The CTMA project partners have also been investigating direct applications of carbon fiber for light weighting. One of the key vehicle components designated under this program has been wheels. Although CFRP wheels are currently available for consumer and racing wheel applications, they have not yet been used in heavy duty wheels required by commercial trucking and military vehicles due to their current high cost and unproven reliability and durability in these demanding applications. Wheels for the M915A3 Line Haul Tractor Truck have been selected for this initiative because the vehicle commonly serves as one of the prime movers for semi-trailers and is also used by the US Army to transport heavy cargo. With the large market segment, design and testing of wheels using CFRP technology would lead to more affordable pricing in the future.
Accuride partnered with ESE Carbon to design a wheel based on a woven long fiber approach, which was selected because it can offer a higher strength-to-weight ratio. The initial wheel prototypes employing this design, produced by ESE, have completed preliminary testing and the product development process continues. While testing has shown some strength criteria have been met, the team is still working to achieve the fatigue life requirements of SAE J267. Evaluation of additional design changes to improve durability is ongoing. Meanwhile, the wheels produced to date have resulted in a weight reduction from 70 pounds (steel wheels) to 27 pounds for the lightest of the CFRP designs.
GVSC is also interested in the potential of carbon fiber for light weighting, given its goal of developing a lighter version of the High Mobility Multipurpose Wheeled Vehicle (HMMWV). The wheel design for the HMMWV is especially challenging, due to its split-rim design. ACPT is working separately with two wheel manufacturers on independent lightweight HMMWV wheel prototype projects.
Exploring Other Carbon Materials
This initiative, as noted earlier, is also investigating uses for related materials that can be made using the project’s petroleum-based pitch. These include carbon and graphitic foams, graphite, and carbon/carbon materials. Potential applications for these materials include: energy-absorbing vehicle seating systems; electromagnetic interference (EMI) shielding systems; signature reduction; heat rejection systems, such as those used in containment systems for lithium-ion batteries and computer systems; fuel cells; and batteries.
The isotropic pitch developed under this program has been used to produce carbon foams. These foams, formed by being heated under high pressures, can be produced at various densities and are lightweight, thermally insulating, electromagnetically shielding, radar absorbing, and fire resistant. The structure of these foams is isotropic; i.e., uniform in all directions. They are relatively strong and can be easily machined using standard tooling.
In contrast with the isotropic pitch, the mesophase pitch developed under this program has an ordered, liquid crystalline microstructure. The graphitic foams formed from it, which also require heat and high pressure, have substantially different properties than those of the isotropic pitch/carbon foam. These anisotropic, or directional, properties include thermal and electrical conductivity. For example, the thermal conductivity of graphitic foam is up to 4 times that of copper, and the density is only 20% that of aluminum. Graphitic foams of varying densities have been produced under this program, with the high-density materials having the potential for enhanced conductivity properties. Their mechanical strength and machinability is not as great as carbon foams, and their additional processing costs have limited their use to date.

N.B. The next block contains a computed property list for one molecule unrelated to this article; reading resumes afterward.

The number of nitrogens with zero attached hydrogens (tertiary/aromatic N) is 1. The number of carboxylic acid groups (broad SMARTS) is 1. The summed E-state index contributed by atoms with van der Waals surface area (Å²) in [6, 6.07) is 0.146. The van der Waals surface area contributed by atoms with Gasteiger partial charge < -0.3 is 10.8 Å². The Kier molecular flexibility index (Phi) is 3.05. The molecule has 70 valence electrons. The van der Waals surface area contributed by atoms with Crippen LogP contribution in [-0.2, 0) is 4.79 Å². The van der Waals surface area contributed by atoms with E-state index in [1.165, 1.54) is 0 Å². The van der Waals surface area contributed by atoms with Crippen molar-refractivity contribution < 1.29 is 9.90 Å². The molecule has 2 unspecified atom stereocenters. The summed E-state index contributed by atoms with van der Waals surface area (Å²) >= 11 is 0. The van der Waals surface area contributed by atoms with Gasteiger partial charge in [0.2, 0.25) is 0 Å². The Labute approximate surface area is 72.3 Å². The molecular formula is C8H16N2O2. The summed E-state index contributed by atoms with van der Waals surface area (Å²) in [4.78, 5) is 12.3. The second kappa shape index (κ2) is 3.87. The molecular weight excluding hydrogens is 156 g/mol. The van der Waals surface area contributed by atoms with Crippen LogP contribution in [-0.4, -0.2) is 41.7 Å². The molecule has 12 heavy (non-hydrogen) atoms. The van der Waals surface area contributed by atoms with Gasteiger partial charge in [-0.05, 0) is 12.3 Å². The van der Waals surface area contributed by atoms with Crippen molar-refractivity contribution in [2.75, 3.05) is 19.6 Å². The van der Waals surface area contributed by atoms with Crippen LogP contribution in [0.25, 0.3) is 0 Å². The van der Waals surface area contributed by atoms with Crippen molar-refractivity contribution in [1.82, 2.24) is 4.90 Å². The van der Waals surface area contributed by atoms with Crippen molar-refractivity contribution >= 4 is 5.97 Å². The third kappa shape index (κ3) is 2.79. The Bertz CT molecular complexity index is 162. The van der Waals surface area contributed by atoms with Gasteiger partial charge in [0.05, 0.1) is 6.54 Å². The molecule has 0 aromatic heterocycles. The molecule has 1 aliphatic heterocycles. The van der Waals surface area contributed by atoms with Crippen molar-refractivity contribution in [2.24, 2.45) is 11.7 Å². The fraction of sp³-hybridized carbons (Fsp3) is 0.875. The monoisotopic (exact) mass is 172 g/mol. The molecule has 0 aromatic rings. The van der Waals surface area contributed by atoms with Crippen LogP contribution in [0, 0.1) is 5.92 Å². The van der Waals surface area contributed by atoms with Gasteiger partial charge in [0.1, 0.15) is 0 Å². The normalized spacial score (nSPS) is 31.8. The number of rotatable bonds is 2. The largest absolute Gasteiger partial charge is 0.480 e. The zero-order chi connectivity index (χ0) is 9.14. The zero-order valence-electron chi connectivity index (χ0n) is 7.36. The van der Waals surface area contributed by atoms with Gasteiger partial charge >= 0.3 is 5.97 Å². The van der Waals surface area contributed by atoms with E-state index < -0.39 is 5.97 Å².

But the complementary properties of these lightweight carbon and graphitic foams give them both the potential to provide a high value to military and commercial applications, and this project is evaluating those end uses while helping to develop a low-cost means of production of the isotropic and mesophase pitch precursor materials.
Graphitic foam panels have been fabricated into three prototype heat sink assemblies. Testing conducted on these prototypes have shown favorable heat conductive (heat removal) properties when compared to aluminum. Fabrication of additional test panels of both graphitic and carbon foams is underway to further test their utility in applications requiring both heat and EMI management.
ACPT has also produced prototype graphite in the form of microbeads, which is a critical material for making batteries and fuel cells. These synthetic graphite microbeads have been compounded and molded into bipolar plates for use in fuel cells. These electrically conducting plates join together the anode of one cell to the cathode of another and need to provide thermal and electrical conductivity, as well as structural support. The plates also account for as much as 80% of the weight of a fuel cell assembly. Replacing half of the graphite with the synthetic graphite beads produced under this program has increased the cell voltage by 6% and shown improvement in key strength characteristics. This could have the practical effect of reducing the weight of each bipolar plate as well as reducing the number of cells needed to achieve a fuel cell assembly’s voltage requirement.
Additional work planned under this program includes the fabrication and testing of nonmagnetic and signature reducing body panels for military vehicles; thermal management and signature reduction for electronic components; performance testing in lithium-ion batteries; targeting avoidance; energy attenuation; use of the mesophase pitch as a precursor for carbon-carbon composites; and use of both isotropic and mesophase pitch in feedstocks for additive manufacturing.
The potential impact of this multi-faceted initiative cannot be overstated. New technology advancements evaluated and prototyped under this CTMA initiative will accelerate the production of lightweight components for heavy-duty vehicles in order to deliver a value-added product to military organizations and the vehicle fleets in an accelerated time frame, and at a reduced cost per unit. Furthermore, it will spur the development of a wide range of goods with performance requirements that can only be delivered through innovative composites.